Overview

NeoPixel LEDs are the bee's knees, but in a few scenarios they come up short…connecting odd microcontrollers that can’t match their strict timing, or fast-moving persistence-of-vision displays. Adafruit DotStar LEDs deliver high speed PWM and an easy-to-drive two-wire interface, bridging the gaps in the spectrum of awesome.

DotStars vs NeoPixels

The basic idea behind DotStars and NeoPixels is the same: a continuous string of individually-addressable RGB LEDs, driven by a microcontroller. The way each goes about it is a little different. DotStars aren’t necessarily a better thing in every situation…there are tradeoffs, each has its pros and cons to consider…

DotStars

NeoPixels

+ Extremely fast dataand PWMrates, suitable for persistence-of-vision displays.

+ Easier to interface to a broader range of devices; no strict signal timing requirements.

+ Works with Servo library, tone() function, interrupts, etc.

Slightly more expensive.

 Fewer available form factors.

Needs two pins for control.

+ More affordable.

+ Wide range of form-factors (pixels, rings, matrices, etc.).

+ Works from a single microcontroller pin.

+ RGRW (RGB+white) variants available.

Strict 800 KHz data rate; not all systems can generate this, and speed is a bottleneck on very long strands.

400 Hz refresh/PWM rate not suitable for persistence-of-vision effects.

 Not compatible with interrupts (e.g. Arduino Servo library or tone() function).

1 Up to 8 MHz on Arduino, up to 32 MHz on Raspberry Pi.

2 19.2 KHz.

Form Factors

DotStar products are available in numerous form factors…from individual tiny pixels to huge matrices…plus strips, FeatherWings and a few surprises.

Pick a category from the left column for product links and tips & tricks specific to each type of DotStar offering.

DotStar Strips

The most popular type of DotStars are these flexible LED strips…they can be cut to length and fit into all manner of things. There are many varieties! Two vital things to be aware of:

  • Though strips are described as “flexible,” they do not tolerate continuous and repeated bending. “Formable” might be a better word. A typical application is architecture, where they can be curved around columns and then stay put. Repeated flexing (as on costumes) will soon crack the solder connections. For wearable use, affix shorter segments to a semi-rigid base (e.g. a hat, BMX armor, etc.).
  • Watch your power draw. Though each pixel only needs a little current, it adds up fast…DotStar strips are so simple to use, one can quickly get carried away! We’ll explain more on the “Power and Connections” page.

RGB DotStar Strips

DotStar Digital RGB LED Weatherproof Strip is available in three different “densities”: 30, 60 and 144 LEDs per meter, on a white or black backing strip.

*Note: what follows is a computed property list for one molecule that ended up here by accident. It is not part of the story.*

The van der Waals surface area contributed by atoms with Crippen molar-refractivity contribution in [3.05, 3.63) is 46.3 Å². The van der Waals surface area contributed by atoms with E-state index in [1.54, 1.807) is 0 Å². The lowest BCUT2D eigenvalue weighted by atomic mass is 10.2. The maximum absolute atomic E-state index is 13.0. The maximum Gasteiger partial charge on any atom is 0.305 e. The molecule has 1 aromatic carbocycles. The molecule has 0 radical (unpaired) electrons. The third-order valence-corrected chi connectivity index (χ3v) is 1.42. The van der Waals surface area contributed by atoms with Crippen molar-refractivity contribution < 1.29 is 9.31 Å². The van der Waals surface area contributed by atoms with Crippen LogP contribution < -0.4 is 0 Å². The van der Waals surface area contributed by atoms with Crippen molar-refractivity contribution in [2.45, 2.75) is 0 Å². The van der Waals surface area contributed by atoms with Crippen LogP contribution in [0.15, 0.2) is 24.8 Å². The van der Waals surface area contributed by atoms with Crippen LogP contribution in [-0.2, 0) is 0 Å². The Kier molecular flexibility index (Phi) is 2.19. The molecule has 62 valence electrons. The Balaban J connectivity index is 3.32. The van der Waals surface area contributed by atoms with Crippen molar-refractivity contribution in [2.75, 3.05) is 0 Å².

The approximate peak power use (all LEDs on at maximum brightness) per meter is:

  • 30 LEDs: 9 Watts (about 1.8 Amps at 5 Volts).
  • 60 LEDs: 18 Watts (about 3.6 Amps at 5 Volts).
  • 144 LEDs : 43 watts (8.6 Amps at 5 Volts).

Mixed colors and lower brightness settings will use proportionally less power.

White DotStar Strips

A recent addition is White DotStar strips. Rather than red, green and blue, these contain three identical white LED elements — either “cool” or “warm” white. For monochrome applications, white DotStars are more “true” and pleasing to the eye than white mixed from red+green+blue. Like the RGB strips, they’re available in different pixel densities.

Approximate color temperature:

  • Cool white: 6000–6500K
  • Warm white: 3000K

White DotStars are only available with the white backing strip. Power consumption is comparable to the RGB strips. Half-meter strips not offered.

Finer Details About Flexible DotStar Strips

  • 144 pixel/m DotStar strips are sold in one meter (RGB or white) and half meter (RGB only) lengths. Each of these is a separate strip with end connectors. Longer contiguous lengths are not offered in 144 pixels/m.
  • 30 and 60 pixel/m DotStar strips are sold in one meter multiples. Orders for multiple meters will be a single contiguous strip, up to a limit: 4 meters for 60 pixels/m strip, 5 meters for 30 pixels/m.
  • For 30 and 60 pixels/meter strips, if purchasing less than a full reel (4 or 5 meters, respectively), the strip may or may not have 4-pin JST plugs soldered at one or both ends. These plugs are for factory testing and might be at either end — the plug does not always indicate the input end! Arrows printed on the strip show the actual data direction. You may need to solder your own wires or plug.
  • The flex strips are enclosed in a weatherproof silicone sleeve, making them immune to rain and splashes, but are not recommended for continuous submersion.
  • The silicone sleeve can be cut and removed for a slimmer profile, but this compromises the strip's weather resistance.
  • Very few glues will adhere to the weatherproof silicone sleeve. Using zip ties for a “mechanical” bond is usually faster and easier. The only reliable glues we’ve found are Permatex 66B Clear RTV Silicone (not all silicone glues will work!) and Loctite Plastics Bonding System, a 2-part cyanoacrylate glue. Customers have reported excellent results with Permatex Ultra Grey Silicone Gasket Maker as well.
  • However, do not use Permatex 66B silicone to seal the open end of a cut strip! Like many RTV silicones, 66B releases acetic acid when curing, which can destroy electronics. It’s fine on the outside of the strip, but not the inside. Use GE Silicone II for sealing strip ends, or good ol’ hot melt glue.
  • 2-sided carpet tape provides a light grip on the silicone sleeve; something like a Post-It Note. Or you can try clear duct tape over the top.
  • All LED strips are manufactured in 1/2 meter segments that are then joined into a longer strip. The pixel spacing across these joins is usually 2-3 millimeters different than the rest. This is not a manufacturing mistake, just physical reality.